The value of a good user interface is indisputable: with a good user interface, all features and functionality are supported; with a ‘bad’ or a ‘poor’ one, the users will ignore your product and will punish you to stay off market.
I remember how Donald Norman’s book on ‘The Design of Everyday Things’ that I read now about 25 years before changed my view on issues like usability engineering, and what one would call user-centered design.
When designing CS-AWARE, we had foreseen the need for a good visualization of our solution: how exactly should a ‘holistic cybersecurity awareness solution aimed at local public administrations’ look like?
What made Norman’s work and book exceptional was that he has taken a controversial stance in terms of saying that the design research community has had little impact in the innovation of products, and that while academics can help in refining existing products, it is technologists that accomplish the breakthroughs.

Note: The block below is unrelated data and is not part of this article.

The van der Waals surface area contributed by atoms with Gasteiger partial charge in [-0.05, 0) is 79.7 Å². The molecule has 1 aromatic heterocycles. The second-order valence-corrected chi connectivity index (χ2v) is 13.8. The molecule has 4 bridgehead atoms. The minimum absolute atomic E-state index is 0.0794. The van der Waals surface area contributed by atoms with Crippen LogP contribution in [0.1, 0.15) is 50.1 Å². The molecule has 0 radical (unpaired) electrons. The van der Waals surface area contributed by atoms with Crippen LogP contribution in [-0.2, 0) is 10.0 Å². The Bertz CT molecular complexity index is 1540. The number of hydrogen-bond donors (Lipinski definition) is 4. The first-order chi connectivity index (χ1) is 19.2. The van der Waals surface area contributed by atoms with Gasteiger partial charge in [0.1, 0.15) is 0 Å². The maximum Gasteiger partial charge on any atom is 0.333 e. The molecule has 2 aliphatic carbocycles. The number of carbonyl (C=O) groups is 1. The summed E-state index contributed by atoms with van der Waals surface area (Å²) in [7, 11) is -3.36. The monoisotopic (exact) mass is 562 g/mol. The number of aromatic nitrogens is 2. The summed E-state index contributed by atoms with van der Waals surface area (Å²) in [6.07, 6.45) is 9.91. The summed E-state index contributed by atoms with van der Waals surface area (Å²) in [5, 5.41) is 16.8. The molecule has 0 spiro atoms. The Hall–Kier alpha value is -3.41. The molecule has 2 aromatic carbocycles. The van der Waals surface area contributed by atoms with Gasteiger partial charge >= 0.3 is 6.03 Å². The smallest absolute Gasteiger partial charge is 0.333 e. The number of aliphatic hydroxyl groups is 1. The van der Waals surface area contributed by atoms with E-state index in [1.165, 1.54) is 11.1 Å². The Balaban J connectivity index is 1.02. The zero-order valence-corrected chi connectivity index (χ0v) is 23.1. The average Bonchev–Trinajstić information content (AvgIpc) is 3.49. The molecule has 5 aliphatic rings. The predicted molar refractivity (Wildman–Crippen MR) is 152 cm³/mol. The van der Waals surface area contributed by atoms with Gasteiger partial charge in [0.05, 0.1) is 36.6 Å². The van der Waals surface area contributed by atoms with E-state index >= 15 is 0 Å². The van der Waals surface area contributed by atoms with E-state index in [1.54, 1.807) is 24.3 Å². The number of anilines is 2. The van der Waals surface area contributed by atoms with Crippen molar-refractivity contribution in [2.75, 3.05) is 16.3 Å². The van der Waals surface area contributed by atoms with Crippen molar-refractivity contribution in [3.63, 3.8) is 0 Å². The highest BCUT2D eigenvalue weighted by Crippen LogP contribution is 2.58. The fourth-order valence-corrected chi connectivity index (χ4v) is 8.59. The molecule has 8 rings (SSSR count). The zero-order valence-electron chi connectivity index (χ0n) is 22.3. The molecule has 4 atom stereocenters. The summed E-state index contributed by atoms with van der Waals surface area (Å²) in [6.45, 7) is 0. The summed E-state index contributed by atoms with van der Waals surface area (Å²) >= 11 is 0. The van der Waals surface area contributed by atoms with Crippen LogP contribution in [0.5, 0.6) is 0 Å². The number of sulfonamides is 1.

Below you can see what was our idea that we had been working together with Laurentiu Vasiliu of partner Peracton, about communicating to the users or the end users the level of a cybersecurity threat they are facing.
It is easy to see that a design like the above would have no chance at all to win even a candidacy for a local user interface design competition: it is rather poor and what one would describe as ‘basic’ or ‘primitive’. And it is at this point that in CS-AWARE we had the good luck and the luxury to have Cloud Partners with us in the consortium. Read about what they developed in part 2.